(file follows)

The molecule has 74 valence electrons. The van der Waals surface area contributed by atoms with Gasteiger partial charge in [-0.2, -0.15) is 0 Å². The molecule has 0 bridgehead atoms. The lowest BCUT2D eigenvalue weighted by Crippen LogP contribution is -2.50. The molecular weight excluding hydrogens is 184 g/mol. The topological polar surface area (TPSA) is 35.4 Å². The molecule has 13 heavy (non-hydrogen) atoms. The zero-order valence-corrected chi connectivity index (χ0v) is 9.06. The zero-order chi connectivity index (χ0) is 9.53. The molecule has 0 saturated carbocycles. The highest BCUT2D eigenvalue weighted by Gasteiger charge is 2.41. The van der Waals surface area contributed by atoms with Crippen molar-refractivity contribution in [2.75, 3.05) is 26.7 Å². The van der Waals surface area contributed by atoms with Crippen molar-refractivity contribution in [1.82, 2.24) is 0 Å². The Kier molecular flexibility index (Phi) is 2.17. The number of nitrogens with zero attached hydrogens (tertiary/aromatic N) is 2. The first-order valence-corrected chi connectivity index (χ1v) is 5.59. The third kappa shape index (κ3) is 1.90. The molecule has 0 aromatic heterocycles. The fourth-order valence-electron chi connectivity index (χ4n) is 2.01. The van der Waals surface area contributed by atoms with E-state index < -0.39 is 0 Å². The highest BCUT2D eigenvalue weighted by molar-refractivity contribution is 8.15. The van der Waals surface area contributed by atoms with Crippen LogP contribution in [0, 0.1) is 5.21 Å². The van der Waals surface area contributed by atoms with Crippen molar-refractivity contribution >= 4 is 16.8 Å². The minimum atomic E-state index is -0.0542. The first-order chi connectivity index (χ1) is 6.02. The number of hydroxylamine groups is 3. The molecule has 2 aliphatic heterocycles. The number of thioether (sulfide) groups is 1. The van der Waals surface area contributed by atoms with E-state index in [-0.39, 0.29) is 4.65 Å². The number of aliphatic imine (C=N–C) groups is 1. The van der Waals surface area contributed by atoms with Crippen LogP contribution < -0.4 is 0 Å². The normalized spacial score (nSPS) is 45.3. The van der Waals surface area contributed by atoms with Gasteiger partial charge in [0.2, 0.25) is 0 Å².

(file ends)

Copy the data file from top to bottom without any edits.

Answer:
The molecule has 74 valence electrons. The van der Waals surface area contributed by atoms with Gasteiger partial charge in [-0.2, -0.15) is 0 Å². The molecule has 0 bridgehead atoms. The lowest BCUT2D eigenvalue weighted by Crippen LogP contribution is -2.50. The molecular weight excluding hydrogens is 184 g/mol. The topological polar surface area (TPSA) is 35.4 Å². The molecule has 13 heavy (non-hydrogen) atoms. The zero-order valence-corrected chi connectivity index (χ0v) is 9.06. The zero-order chi connectivity index (χ0) is 9.53. The molecule has 0 saturated carbocycles. The highest BCUT2D eigenvalue weighted by Gasteiger charge is 2.41. The van der Waals surface area contributed by atoms with Crippen molar-refractivity contribution in [2.75, 3.05) is 26.7 Å². The van der Waals surface area contributed by atoms with Crippen molar-refractivity contribution in [1.82, 2.24) is 0 Å². The Kier molecular flexibility index (Phi) is 2.17. The number of nitrogens with zero attached hydrogens (tertiary/aromatic N) is 2. The first-order valence-corrected chi connectivity index (χ1v) is 5.59. The third kappa shape index (κ3) is 1.90. The molecule has 0 aromatic heterocycles. The fourth-order valence-electron chi connectivity index (χ4n) is 2.01. The van der Waals surface area contributed by atoms with E-state index < -0.39 is 0 Å². The highest BCUT2D eigenvalue weighted by molar-refractivity contribution is 8.15. The van der Waals surface area contributed by atoms with Crippen LogP contribution in [0, 0.1) is 5.21 Å². The van der Waals surface area contributed by atoms with Crippen molar-refractivity contribution >= 4 is 16.8 Å². The minimum atomic E-state index is -0.0542. The first-order chi connectivity index (χ1) is 6.02. The number of hydroxylamine groups is 3. The molecule has 2 aliphatic heterocycles. The number of thioether (sulfide) groups is 1. The van der Waals surface area contributed by atoms with E-state index in [-0.39, 0.29) is 4.65 Å². The number of aliphatic imine (C=N–C) groups is 1. The van der Waals surface area contributed by atoms with Crippen LogP contribution < -0.4 is 0 Å². The normalized spacial score (nSPS) is 45.3. The van der Waals surface area contributed by atoms with Gasteiger partial charge in [0.2, 0.25) is 0 Å².